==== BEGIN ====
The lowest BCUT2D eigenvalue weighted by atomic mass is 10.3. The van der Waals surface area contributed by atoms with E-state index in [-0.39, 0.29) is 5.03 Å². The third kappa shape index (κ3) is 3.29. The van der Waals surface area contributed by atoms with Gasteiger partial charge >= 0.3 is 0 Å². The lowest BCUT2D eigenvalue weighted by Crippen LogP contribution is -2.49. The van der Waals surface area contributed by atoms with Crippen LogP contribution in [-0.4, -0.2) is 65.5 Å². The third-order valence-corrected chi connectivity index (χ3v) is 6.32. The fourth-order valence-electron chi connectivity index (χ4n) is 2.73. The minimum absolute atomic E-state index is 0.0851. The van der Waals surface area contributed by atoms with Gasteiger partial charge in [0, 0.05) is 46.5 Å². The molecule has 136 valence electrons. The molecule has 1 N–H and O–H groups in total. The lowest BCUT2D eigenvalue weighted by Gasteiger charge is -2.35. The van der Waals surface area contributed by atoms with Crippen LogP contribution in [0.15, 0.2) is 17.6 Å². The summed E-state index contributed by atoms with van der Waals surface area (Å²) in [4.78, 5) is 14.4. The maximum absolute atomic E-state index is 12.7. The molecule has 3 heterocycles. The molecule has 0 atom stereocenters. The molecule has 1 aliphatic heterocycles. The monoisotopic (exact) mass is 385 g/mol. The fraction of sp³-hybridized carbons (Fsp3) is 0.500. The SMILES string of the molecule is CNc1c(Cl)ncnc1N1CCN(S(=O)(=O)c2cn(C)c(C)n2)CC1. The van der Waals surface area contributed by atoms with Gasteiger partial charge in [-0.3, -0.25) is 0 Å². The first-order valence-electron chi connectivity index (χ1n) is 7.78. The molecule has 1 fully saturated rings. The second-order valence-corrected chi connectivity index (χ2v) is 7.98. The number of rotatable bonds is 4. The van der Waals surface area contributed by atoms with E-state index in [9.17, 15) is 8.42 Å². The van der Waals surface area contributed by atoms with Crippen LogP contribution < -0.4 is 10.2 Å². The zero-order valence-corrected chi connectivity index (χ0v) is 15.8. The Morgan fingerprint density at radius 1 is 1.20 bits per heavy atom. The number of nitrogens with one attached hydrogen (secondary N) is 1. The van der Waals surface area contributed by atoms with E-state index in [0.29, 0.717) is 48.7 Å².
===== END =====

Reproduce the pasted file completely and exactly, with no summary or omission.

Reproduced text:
The lowest BCUT2D eigenvalue weighted by atomic mass is 10.3. The van der Waals surface area contributed by atoms with E-state index in [-0.39, 0.29) is 5.03 Å². The third kappa shape index (κ3) is 3.29. The van der Waals surface area contributed by atoms with Gasteiger partial charge >= 0.3 is 0 Å². The lowest BCUT2D eigenvalue weighted by Crippen LogP contribution is -2.49. The van der Waals surface area contributed by atoms with Crippen LogP contribution in [-0.4, -0.2) is 65.5 Å². The third-order valence-corrected chi connectivity index (χ3v) is 6.32. The fourth-order valence-electron chi connectivity index (χ4n) is 2.73. The minimum absolute atomic E-state index is 0.0851. The van der Waals surface area contributed by atoms with Gasteiger partial charge in [0, 0.05) is 46.5 Å². The molecule has 136 valence electrons. The molecule has 1 N–H and O–H groups in total. The lowest BCUT2D eigenvalue weighted by Gasteiger charge is -2.35. The van der Waals surface area contributed by atoms with Crippen LogP contribution in [0.15, 0.2) is 17.6 Å². The summed E-state index contributed by atoms with van der Waals surface area (Å²) in [4.78, 5) is 14.4. The maximum absolute atomic E-state index is 12.7. The molecule has 3 heterocycles. The molecule has 0 atom stereocenters. The molecule has 1 aliphatic heterocycles. The monoisotopic (exact) mass is 385 g/mol. The fraction of sp³-hybridized carbons (Fsp3) is 0.500. The SMILES string of the molecule is CNc1c(Cl)ncnc1N1CCN(S(=O)(=O)c2cn(C)c(C)n2)CC1. The van der Waals surface area contributed by atoms with Gasteiger partial charge in [-0.3, -0.25) is 0 Å². The first-order valence-electron chi connectivity index (χ1n) is 7.78. The molecule has 1 fully saturated rings. The second-order valence-corrected chi connectivity index (χ2v) is 7.98. The number of rotatable bonds is 4. The van der Waals surface area contributed by atoms with E-state index in [9.17, 15) is 8.42 Å². The van der Waals surface area contributed by atoms with Crippen LogP contribution < -0.4 is 10.2 Å². The zero-order valence-corrected chi connectivity index (χ0v) is 15.8. The Morgan fingerprint density at radius 1 is 1.20 bits per heavy atom. The number of nitrogens with one attached hydrogen (secondary N) is 1. The van der Waals surface area contributed by atoms with E-state index in [0.29, 0.717) is 48.7 Å².